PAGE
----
Rationale and objectives: To report the detection rate for lung cancers in computed tomography (CT) screening in Japanese adults, and to analyze differences in the appearance of the cancers in non-smokers versus smokers.
Materials and methods: Subjects consisted of 7,847 Japanese adults who received low-dose CT screening at least once in a 3-year period. The detection rate of lung cancers and the correlation of imaging, clinical, and pathologic findings of cancers in non-smokers versus smokers were examined.
Results: The detection rate for lung cancer was 1.1% for both non-smokers (45 of 4,251) and smokers (39 of 3,596). The prevalence of well-differentiated adenocarcinomas was greater in non-smokers (88%; 22 of 25) than in smokers (29%; 4 of 14) (P < .001). The prevalence and incidence of pathologic stage IA disease were greater in non-smokers than in smokers (92%; [22 of 24] vs 58% [7 of 12], and 100% [19 of 19] vs 70% [14 of 20]) (both P < .05). The mean size of the tumors in the non-smokers (12.4 mm) was smaller than that in smokers (18.2 mm) (P < .001). The percentage of cancers categorized as pure or mixed ground-glass opacity (86%; 38 of 44) on CT was greater in non-smokers than in smokers (46%; 16 of 35) (P < .001).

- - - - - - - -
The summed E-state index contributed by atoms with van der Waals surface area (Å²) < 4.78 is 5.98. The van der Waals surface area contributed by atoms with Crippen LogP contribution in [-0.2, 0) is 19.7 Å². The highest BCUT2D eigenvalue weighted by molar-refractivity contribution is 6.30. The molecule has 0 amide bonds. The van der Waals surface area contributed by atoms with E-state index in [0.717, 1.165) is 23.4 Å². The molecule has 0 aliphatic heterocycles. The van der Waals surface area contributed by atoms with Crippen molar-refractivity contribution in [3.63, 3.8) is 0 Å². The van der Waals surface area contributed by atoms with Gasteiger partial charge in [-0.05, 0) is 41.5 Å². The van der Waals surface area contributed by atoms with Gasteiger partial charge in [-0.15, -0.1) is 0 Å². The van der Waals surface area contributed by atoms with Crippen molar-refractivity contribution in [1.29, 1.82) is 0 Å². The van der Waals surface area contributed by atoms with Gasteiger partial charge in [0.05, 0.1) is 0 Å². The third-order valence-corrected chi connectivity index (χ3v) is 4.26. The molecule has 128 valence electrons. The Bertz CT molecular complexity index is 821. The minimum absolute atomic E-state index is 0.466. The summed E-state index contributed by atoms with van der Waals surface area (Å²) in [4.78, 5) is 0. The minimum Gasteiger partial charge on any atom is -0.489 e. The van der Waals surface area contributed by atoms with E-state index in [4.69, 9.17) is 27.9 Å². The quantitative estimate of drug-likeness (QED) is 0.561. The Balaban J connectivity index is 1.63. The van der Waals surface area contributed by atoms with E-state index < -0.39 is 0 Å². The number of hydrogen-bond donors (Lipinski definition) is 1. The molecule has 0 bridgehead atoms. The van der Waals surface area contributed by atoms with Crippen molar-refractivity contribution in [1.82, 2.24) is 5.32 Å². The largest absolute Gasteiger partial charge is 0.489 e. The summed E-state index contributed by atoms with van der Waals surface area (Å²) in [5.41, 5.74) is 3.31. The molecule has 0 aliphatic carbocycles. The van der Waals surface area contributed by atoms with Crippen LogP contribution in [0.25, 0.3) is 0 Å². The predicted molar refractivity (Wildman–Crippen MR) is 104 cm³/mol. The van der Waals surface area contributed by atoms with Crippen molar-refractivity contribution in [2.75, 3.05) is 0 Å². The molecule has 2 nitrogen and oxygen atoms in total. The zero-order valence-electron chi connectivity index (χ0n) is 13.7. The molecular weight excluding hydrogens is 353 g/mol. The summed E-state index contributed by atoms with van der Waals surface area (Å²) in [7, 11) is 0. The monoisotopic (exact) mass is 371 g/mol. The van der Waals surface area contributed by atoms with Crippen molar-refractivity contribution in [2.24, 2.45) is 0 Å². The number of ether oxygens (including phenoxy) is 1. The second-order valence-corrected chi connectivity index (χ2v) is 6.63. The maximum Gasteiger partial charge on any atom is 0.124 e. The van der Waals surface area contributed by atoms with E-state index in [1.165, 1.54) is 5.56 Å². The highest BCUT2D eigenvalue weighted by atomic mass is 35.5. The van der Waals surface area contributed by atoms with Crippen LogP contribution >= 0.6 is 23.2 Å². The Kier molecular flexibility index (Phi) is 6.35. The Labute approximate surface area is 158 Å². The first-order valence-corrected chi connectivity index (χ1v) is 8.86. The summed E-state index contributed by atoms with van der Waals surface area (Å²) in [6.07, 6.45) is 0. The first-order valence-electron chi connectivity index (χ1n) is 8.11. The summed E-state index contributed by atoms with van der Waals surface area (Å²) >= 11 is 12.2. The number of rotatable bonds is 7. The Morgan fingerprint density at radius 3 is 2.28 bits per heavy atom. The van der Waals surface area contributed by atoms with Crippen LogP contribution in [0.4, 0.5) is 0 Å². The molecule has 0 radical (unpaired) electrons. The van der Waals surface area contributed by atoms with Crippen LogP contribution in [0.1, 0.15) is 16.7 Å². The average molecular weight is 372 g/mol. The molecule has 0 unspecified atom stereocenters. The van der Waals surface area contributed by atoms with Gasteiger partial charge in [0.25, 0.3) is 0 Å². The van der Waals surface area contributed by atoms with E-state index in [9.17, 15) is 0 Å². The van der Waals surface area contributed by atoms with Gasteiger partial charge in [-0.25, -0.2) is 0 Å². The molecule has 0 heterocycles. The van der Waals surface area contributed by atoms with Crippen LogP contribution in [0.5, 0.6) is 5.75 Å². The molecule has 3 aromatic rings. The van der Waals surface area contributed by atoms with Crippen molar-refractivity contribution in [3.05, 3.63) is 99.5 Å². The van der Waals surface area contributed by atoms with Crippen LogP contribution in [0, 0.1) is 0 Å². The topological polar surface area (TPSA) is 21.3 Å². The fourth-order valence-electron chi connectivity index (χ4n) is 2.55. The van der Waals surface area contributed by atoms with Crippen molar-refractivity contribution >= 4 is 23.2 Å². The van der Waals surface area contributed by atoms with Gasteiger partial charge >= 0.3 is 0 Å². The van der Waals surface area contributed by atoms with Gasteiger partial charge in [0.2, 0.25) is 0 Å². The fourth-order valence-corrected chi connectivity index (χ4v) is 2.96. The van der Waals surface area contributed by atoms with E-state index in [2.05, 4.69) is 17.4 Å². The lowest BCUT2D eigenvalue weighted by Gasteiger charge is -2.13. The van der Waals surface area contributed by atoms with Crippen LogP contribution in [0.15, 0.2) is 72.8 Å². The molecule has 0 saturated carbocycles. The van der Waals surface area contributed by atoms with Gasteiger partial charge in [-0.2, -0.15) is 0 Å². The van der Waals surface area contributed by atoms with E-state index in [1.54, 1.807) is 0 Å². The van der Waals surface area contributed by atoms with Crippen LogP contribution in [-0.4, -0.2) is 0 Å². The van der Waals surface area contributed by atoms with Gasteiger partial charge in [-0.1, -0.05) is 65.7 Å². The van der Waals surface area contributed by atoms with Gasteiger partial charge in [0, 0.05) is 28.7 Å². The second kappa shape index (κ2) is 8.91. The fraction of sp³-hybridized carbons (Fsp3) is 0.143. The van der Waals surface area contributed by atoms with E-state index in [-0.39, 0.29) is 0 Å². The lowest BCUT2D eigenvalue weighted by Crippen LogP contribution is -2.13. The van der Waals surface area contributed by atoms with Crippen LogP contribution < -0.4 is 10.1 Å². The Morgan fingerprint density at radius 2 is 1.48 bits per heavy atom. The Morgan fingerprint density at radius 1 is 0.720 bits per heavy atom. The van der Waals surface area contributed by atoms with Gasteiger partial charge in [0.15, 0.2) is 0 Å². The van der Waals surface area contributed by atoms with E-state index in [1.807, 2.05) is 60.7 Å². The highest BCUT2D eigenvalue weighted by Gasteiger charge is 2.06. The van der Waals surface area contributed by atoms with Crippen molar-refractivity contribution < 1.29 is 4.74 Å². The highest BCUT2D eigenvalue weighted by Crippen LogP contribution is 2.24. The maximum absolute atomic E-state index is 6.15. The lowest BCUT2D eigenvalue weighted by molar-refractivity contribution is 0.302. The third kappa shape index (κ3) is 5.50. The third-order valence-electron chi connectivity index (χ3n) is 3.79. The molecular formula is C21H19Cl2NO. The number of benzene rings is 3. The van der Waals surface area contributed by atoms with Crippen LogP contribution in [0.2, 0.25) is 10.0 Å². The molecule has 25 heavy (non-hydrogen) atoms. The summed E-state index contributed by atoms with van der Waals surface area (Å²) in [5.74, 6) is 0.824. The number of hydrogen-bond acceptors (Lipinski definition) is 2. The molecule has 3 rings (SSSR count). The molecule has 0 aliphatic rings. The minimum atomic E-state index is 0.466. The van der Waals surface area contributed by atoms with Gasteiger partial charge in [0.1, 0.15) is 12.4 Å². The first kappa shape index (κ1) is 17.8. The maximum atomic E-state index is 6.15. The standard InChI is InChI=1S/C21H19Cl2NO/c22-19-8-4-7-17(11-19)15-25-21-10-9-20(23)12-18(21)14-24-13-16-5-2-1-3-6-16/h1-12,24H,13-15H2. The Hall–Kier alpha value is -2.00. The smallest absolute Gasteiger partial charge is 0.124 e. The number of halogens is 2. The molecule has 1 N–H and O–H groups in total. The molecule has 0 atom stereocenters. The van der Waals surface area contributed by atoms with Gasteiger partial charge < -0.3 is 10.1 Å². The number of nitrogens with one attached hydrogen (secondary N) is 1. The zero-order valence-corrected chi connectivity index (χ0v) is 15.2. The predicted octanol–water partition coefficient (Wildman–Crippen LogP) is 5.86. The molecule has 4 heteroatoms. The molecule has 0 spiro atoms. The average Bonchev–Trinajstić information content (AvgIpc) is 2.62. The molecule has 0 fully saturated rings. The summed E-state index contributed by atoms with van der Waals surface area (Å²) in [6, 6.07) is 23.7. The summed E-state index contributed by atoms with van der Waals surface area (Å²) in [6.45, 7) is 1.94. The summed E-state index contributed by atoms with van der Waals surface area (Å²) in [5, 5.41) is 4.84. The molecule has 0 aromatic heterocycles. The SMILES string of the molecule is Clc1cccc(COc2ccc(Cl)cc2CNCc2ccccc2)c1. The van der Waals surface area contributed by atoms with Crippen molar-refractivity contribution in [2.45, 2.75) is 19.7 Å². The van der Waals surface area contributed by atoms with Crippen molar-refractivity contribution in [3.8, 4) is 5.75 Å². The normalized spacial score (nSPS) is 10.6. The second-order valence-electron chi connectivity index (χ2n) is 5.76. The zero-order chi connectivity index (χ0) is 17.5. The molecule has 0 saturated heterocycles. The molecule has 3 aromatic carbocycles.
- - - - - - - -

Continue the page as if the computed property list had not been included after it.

Conclusion: Most of the lung cancers in non-smokers were slow-growing adenocarcinomas appearing as faint ground-glass opacities on CT, whereas rapidly growing cancers appearing as solid nodules were more commonly seen in smokers.